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Network attached storage is a great way to get all your media into one centralised location. Secure and organised, you can take advantage of the great streaming solutions available to owners of a NAS system, and view your NAS-homed content wherever and whenever you choose.

First however, there are a number of things you need to consider.


Choose the right NAS

Before you can start enjoying all that streamable media, you need a NAS. Choosing the right NAS brings its own set of decisions. Central to which is capacity.

So, how much media do you have that you wish to store? As well as the original size of your data, how likely is it to grow year on year? If you create your own video content, you’ll likely want to leave a sizeable chunk of capacity left. Consider how likely you are to use higher quality equipment such as 4K video capturing, and account for the acceleration in data growth that will inevitably bring. Carefully consider your required capacity and if in doubt, grab a little extra. Replacing NAS drives with larger ones is an avoidable expense if you do the maths beforehand.


Another point to consider is the primary use intended for your NAS. If you’re purely concerned with centralising a body of data, the capacity questions above are even more pertinent. But for those who plan to invest in a NAS for flexible streaming purposes, a couple more points need to be made.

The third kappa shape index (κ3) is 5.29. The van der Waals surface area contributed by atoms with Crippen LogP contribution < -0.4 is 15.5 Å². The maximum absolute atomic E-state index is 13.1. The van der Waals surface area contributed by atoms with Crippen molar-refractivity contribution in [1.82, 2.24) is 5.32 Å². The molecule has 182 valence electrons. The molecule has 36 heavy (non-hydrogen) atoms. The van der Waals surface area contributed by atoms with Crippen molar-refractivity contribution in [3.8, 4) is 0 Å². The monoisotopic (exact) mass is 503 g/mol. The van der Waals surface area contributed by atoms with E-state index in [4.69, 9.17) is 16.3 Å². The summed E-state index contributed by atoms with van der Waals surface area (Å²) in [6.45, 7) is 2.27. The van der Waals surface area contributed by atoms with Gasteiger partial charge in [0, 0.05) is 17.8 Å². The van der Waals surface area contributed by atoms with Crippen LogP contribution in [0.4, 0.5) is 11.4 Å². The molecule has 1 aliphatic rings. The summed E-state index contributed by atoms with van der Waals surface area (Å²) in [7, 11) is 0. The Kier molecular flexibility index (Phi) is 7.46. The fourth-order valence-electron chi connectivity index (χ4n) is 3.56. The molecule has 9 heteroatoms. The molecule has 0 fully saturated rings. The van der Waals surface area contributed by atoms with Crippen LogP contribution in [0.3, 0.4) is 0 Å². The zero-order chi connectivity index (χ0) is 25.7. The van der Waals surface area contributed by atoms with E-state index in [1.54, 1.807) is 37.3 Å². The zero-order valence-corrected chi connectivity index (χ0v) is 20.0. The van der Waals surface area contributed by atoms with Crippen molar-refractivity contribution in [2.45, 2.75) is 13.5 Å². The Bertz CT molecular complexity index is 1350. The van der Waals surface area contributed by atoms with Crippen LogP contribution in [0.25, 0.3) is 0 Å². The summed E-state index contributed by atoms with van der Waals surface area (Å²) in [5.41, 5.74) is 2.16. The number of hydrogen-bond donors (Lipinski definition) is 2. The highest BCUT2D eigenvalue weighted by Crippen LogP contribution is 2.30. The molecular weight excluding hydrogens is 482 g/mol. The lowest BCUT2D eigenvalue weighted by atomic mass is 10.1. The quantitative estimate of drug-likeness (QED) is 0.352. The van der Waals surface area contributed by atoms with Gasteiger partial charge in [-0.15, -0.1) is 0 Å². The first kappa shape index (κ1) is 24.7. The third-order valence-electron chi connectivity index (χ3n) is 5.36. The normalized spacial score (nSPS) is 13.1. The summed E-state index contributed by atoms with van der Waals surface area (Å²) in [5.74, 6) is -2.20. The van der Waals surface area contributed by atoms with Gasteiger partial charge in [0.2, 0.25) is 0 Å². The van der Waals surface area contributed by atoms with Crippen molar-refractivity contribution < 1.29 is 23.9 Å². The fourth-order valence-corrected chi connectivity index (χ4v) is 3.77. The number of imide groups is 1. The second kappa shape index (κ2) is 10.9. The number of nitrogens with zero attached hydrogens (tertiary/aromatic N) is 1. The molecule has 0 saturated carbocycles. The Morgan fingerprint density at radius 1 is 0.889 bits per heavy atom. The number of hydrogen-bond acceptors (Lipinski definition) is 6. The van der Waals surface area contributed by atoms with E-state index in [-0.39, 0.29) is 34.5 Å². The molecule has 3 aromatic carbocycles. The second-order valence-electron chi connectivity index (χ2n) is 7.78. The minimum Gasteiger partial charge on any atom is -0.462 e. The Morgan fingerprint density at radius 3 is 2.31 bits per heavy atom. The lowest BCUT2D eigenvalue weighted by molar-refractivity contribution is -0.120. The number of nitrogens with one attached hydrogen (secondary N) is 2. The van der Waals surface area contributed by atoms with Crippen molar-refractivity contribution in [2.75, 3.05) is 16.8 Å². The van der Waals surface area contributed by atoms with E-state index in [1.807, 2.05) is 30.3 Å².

When selecting a NAS specifically for streaming, transcoding plays a major role in the buying decision. Essentially, a transcoder will translate any files you wish to stream into a format that device can understand. So with desktop PCs and laptops, this isn’t as much of an issue. A high-speed processor can deal with greater resolutions, and a broad range of media encodings are compatible. With portable devices such as smartphones or tablets, this isn’t always the case. A smaller processor lessens the ability to deal with high resolutions, and usually restricts the choice on available media encodings.

So, if you plan to do a lot of streaming from your NAS, will it be from multiple devices from multiple locations? If so, give your NAS the best chance to deal with the CPU intensive process of transcoding. Ensure it is both compatible with hardware transcoding, and harnesses the most powerful CPU your budget can afford.


Load up your NAS

Once you’ve got your NAS, it’s time to get all your media on board. For that, you have a number of options available. You could invest in a sizeable external hard drive, and transfer your data via USB. If that might become a little time consuming, you could transfer your files via network connection. For faster rates of transfer and faster connectivity on your network, you’re better off with a gigabit switch.


For any device you want to hook up to your NAS, ensure that it’s compatible first. Many NAS solutions will come with a bundled app allowing you to upload/download data from one to the other with ease.